Calibration and Results

Of course, once we use ColorEyes Display Pro to calibrate the AOC, we would expect even better results than we got out of the box. As usual, we set a white point target of D65, a gamma of 2.2, minimum black level, and a white level of 200 nits. I then checked the quality of the calibration using the Gretag Macbeth color checker chart. Often you will see display reviews that use the calibration target points to see the quality of the calibration. That gives you a good indicator of how well the software and hardware was able to hit those targets, but unfortunately no idea if only those targets improved, or if other colors were improved as well. Using the Gretag Macbeth swatches, which are designed to mimic common colors in the real world, gives you a better idea of the overall quality of the calibration instead of the quality of those specific targets.

Color Tracking -  XR Pro, Xrite i1D2 and XR i1DPro

Here we see that the AOC calibrated down to an average dE of 1.64, which is pretty common. When I looked at the results some more, I got a little curious and also decided to see what the median color error was for all the displays. The Gretag Macbeth color checker includes some shades of blue that are at the very edge of the sRGB colorspace, or totally out of it in the case of one sample. In these cases if the display can’t reproduce those shades, the average dE for it might be thrown way off, but the median dE could still be very low since it does a very good job with the colors it can reproduce.

Color Tracking -  XR Pro, Xrite i1D2 and XR i1DPro

Looking at the results, we can see that the AOC has a much lower median dE than some monitors that produce a lower average dE. When we get to the color gamut data later in the review, we will see that the AOC has a smaller than average gamut, which is leading it to have larger than average errors for color samples on the edge of the sRGB colorspace. In effect, the conclusion we can pull from this is that the AOC can’t produce as many colors as other reviewed displays, but for those that it can produce it does so more accurately. Results like this are why you can’t just look at a lower dE and assume that a display will automatically be better than another display with a higher dE, as it’s just a single number that only tells part of the story.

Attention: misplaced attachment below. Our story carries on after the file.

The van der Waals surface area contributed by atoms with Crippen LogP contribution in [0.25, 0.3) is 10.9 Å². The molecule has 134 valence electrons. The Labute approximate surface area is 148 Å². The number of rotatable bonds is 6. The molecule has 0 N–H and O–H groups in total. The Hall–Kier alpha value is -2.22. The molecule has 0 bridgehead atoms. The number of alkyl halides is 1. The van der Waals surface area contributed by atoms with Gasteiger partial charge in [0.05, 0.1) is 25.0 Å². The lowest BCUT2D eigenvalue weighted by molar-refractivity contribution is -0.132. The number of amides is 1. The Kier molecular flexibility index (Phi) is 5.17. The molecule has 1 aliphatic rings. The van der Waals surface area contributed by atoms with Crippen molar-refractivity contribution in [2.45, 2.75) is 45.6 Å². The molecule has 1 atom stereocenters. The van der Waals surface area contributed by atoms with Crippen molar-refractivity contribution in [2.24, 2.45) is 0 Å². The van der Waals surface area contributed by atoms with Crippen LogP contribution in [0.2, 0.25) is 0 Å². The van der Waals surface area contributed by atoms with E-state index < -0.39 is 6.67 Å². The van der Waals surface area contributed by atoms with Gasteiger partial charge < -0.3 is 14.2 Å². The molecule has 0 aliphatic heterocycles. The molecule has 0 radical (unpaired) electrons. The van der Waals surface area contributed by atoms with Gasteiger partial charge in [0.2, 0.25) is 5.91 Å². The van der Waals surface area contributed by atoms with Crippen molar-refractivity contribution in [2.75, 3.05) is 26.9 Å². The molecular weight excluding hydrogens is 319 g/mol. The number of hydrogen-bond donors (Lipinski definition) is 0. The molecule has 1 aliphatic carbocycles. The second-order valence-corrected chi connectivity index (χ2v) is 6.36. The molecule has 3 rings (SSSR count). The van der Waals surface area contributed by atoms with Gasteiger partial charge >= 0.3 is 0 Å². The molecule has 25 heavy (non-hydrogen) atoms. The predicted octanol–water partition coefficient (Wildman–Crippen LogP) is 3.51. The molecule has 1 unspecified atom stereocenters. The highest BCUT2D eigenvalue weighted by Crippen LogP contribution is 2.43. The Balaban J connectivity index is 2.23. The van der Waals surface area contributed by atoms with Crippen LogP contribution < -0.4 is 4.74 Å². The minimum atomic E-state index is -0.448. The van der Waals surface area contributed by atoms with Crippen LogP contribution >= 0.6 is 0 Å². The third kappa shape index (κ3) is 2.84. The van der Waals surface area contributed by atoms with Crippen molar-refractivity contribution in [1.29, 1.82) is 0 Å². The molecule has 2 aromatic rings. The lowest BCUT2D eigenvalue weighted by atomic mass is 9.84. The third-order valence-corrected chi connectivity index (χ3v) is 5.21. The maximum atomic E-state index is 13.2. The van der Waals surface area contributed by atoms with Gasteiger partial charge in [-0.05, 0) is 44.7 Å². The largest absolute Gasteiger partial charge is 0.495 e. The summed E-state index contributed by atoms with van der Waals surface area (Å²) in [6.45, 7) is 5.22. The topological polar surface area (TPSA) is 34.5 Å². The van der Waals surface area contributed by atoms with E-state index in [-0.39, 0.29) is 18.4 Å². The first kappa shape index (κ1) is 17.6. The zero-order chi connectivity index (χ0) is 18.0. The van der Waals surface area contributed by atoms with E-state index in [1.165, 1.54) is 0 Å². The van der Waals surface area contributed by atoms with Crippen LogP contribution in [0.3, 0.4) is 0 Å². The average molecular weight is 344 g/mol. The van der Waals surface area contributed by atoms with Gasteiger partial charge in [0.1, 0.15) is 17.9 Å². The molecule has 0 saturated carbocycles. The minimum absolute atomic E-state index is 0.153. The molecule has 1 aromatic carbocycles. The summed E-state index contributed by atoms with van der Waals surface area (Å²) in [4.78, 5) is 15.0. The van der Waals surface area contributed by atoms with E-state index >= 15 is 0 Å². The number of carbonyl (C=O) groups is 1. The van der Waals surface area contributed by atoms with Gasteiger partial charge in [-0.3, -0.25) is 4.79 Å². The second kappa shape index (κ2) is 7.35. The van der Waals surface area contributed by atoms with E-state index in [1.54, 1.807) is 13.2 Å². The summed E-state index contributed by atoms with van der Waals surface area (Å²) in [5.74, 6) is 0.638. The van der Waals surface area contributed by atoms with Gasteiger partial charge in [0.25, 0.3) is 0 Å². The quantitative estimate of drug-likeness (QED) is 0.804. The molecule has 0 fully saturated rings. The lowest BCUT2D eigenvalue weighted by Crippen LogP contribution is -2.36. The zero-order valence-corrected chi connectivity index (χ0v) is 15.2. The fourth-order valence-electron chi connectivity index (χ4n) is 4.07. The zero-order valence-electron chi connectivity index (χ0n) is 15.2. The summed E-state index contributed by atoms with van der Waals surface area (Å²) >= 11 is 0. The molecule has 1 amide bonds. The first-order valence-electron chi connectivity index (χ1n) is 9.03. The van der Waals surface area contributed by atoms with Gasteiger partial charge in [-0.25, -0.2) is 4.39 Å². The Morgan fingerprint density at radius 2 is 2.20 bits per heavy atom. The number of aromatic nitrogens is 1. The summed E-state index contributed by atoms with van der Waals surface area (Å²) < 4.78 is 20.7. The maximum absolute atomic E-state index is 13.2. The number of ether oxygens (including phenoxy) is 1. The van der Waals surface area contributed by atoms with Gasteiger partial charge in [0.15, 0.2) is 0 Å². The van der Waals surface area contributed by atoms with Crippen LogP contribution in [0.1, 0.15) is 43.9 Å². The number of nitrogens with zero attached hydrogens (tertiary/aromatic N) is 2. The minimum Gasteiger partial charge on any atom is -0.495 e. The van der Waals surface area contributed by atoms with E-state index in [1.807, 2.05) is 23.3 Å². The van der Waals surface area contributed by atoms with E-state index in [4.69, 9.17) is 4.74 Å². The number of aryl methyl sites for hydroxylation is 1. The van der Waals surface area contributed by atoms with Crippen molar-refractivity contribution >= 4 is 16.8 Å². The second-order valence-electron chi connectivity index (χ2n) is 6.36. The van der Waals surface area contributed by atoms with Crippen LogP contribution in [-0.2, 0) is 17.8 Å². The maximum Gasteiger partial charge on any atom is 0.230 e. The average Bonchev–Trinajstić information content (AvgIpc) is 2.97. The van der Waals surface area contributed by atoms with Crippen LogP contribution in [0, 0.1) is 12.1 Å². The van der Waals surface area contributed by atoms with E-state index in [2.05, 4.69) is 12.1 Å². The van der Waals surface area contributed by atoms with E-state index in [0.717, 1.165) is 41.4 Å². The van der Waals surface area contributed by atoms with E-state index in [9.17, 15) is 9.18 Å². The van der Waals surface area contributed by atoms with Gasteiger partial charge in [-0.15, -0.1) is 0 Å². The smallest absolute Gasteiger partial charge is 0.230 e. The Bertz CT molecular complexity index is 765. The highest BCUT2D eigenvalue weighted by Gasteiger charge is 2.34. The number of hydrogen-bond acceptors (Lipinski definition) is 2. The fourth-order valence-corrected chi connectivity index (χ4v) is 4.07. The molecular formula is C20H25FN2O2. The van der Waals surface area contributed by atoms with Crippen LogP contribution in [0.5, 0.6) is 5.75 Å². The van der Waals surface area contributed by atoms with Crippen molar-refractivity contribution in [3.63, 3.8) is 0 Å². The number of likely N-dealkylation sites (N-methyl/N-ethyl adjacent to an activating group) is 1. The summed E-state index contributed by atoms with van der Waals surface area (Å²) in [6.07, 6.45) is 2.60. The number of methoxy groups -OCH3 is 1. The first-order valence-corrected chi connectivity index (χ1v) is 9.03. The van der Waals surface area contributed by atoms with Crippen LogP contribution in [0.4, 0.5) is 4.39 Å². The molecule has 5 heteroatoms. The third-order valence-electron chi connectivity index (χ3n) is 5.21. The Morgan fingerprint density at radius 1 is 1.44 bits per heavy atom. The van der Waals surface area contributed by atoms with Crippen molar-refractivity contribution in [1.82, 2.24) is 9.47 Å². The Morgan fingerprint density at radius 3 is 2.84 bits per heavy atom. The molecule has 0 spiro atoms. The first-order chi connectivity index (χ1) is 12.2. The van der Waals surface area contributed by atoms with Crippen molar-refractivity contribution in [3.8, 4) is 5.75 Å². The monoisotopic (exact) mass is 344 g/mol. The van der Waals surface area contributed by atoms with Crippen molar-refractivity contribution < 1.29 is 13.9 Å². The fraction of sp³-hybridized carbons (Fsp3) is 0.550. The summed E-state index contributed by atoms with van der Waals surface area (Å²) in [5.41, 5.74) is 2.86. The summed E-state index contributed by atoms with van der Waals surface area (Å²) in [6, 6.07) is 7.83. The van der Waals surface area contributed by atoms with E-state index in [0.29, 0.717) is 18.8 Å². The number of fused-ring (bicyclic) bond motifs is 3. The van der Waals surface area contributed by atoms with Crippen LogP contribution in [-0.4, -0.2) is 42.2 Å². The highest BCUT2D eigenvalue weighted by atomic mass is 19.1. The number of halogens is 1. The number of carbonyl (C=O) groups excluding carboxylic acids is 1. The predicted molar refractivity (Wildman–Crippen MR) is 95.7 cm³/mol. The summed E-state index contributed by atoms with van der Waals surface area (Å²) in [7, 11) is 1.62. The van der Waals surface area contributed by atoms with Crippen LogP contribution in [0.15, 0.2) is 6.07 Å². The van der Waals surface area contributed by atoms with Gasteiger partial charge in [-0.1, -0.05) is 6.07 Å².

For people that might use the AOC for press work, or prefer a dimmer display in a dark room like myself, I also calibrated the display to 100 nits of brightness and then took another set of readings.

Color Tracking -  XR Pro, Xrite i1D2 and XR i1DPro

The numbers for 100 nits are almost identical to those for 200 nits. The grayscale is good, and the large errors are all contained in shades of blue, as we would expect.

OSD and Initial Readings Uniformity and Contrast
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  • imaheadcase - Monday, January 30, 2012 - link

  • kmmatney - Monday, January 30, 2012 - link

    Seriously. I would happily pay $100 more for this same display as a 24" monitor, with 1920 x 1200 resolution.
  • piroroadkill - Monday, January 30, 2012 - link

    So, you want a Dell U2412M then?
  • Alexo - Monday, January 30, 2012 - link

    Hi Chris,

    You wrote:
    > I’ve been using a Dell FPW2005 IPS display for years now

    How does this monitor compare to your FPW2005 (or to the larger 2209WA)?
  • cheinonen - Monday, January 30, 2012 - link